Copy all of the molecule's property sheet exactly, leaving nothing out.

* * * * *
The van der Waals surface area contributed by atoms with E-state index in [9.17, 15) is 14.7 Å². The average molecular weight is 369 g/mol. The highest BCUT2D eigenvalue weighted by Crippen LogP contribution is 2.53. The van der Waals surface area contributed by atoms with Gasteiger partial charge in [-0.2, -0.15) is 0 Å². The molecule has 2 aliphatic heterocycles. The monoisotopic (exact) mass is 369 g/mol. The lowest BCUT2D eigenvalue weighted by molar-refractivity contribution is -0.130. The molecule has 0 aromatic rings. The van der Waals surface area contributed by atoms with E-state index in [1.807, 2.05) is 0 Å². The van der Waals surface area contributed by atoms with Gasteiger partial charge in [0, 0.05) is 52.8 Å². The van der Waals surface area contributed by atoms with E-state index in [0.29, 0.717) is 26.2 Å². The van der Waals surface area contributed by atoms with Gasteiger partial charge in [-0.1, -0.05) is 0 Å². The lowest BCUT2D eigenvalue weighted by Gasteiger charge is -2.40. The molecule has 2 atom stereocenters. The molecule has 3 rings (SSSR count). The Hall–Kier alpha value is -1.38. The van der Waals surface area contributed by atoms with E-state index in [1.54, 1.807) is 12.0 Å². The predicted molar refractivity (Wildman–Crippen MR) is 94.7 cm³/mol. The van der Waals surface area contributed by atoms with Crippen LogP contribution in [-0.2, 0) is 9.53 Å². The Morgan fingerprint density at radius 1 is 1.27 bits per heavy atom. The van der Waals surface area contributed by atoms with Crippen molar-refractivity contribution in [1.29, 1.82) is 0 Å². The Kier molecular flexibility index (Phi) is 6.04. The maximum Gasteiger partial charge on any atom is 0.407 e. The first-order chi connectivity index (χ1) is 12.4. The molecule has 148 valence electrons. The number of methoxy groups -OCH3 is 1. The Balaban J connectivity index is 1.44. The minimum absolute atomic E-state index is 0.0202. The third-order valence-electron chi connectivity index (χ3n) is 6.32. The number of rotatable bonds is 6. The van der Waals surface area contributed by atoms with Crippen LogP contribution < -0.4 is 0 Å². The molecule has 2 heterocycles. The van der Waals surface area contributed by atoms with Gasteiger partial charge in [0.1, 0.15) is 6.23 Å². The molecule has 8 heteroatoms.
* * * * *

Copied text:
The van der Waals surface area contributed by atoms with E-state index in [9.17, 15) is 14.7 Å². The average molecular weight is 369 g/mol. The highest BCUT2D eigenvalue weighted by Crippen LogP contribution is 2.53. The van der Waals surface area contributed by atoms with Gasteiger partial charge in [-0.2, -0.15) is 0 Å². The molecule has 2 aliphatic heterocycles. The monoisotopic (exact) mass is 369 g/mol. The lowest BCUT2D eigenvalue weighted by molar-refractivity contribution is -0.130. The molecule has 0 aromatic rings. The van der Waals surface area contributed by atoms with E-state index in [1.807, 2.05) is 0 Å². The van der Waals surface area contributed by atoms with Gasteiger partial charge in [0, 0.05) is 52.8 Å². The van der Waals surface area contributed by atoms with E-state index in [0.29, 0.717) is 26.2 Å². The van der Waals surface area contributed by atoms with Gasteiger partial charge in [-0.1, -0.05) is 0 Å². The lowest BCUT2D eigenvalue weighted by Gasteiger charge is -2.40. The molecule has 2 atom stereocenters. The molecule has 3 rings (SSSR count). The Hall–Kier alpha value is -1.38. The van der Waals surface area contributed by atoms with E-state index in [1.54, 1.807) is 12.0 Å². The predicted molar refractivity (Wildman–Crippen MR) is 94.7 cm³/mol. The van der Waals surface area contributed by atoms with Crippen LogP contribution in [-0.2, 0) is 9.53 Å². The Morgan fingerprint density at radius 1 is 1.27 bits per heavy atom. The van der Waals surface area contributed by atoms with Crippen molar-refractivity contribution in [1.29, 1.82) is 0 Å². The Kier molecular flexibility index (Phi) is 6.04. The maximum Gasteiger partial charge on any atom is 0.407 e. The first-order chi connectivity index (χ1) is 12.4. The molecule has 148 valence electrons. The number of methoxy groups -OCH3 is 1. The Balaban J connectivity index is 1.44. The minimum absolute atomic E-state index is 0.0202. The third-order valence-electron chi connectivity index (χ3n) is 6.32. The number of rotatable bonds is 6. The van der Waals surface area contributed by atoms with Crippen LogP contribution < -0.4 is 0 Å². The molecule has 2 heterocycles. The van der Waals surface area contributed by atoms with Gasteiger partial charge in [0.1, 0.15) is 6.23 Å². The molecule has 8 heteroatoms.